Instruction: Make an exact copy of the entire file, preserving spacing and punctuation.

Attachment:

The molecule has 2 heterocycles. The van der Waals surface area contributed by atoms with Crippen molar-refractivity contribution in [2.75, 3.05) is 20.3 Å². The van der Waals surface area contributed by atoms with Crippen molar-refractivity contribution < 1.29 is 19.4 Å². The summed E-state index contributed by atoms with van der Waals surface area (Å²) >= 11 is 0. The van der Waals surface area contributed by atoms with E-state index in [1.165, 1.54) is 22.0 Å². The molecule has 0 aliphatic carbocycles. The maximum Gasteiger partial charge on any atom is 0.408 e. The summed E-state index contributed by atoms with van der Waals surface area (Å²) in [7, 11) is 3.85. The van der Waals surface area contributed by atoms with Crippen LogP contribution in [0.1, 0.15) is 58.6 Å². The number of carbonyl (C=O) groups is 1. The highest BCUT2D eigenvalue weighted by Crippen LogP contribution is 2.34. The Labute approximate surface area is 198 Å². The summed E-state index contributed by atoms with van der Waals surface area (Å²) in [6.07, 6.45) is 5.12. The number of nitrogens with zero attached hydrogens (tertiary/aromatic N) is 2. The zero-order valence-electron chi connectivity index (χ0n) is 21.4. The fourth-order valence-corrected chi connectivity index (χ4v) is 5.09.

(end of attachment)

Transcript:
The molecule has 2 heterocycles. The van der Waals surface area contributed by atoms with Crippen molar-refractivity contribution in [2.75, 3.05) is 20.3 Å². The van der Waals surface area contributed by atoms with Crippen molar-refractivity contribution < 1.29 is 19.4 Å². The summed E-state index contributed by atoms with van der Waals surface area (Å²) >= 11 is 0. The van der Waals surface area contributed by atoms with E-state index in [1.165, 1.54) is 22.0 Å². The molecule has 0 aliphatic carbocycles. The maximum Gasteiger partial charge on any atom is 0.408 e. The summed E-state index contributed by atoms with van der Waals surface area (Å²) in [7, 11) is 3.85. The van der Waals surface area contributed by atoms with Crippen LogP contribution in [0.1, 0.15) is 58.6 Å². The number of carbonyl (C=O) groups is 1. The highest BCUT2D eigenvalue weighted by Crippen LogP contribution is 2.34. The Labute approximate surface area is 198 Å². The summed E-state index contributed by atoms with van der Waals surface area (Å²) in [6.07, 6.45) is 5.12. The number of nitrogens with zero attached hydrogens (tertiary/aromatic N) is 2. The zero-order valence-electron chi connectivity index (χ0n) is 21.4. The fourth-order valence-corrected chi connectivity index (χ4v) is 5.09.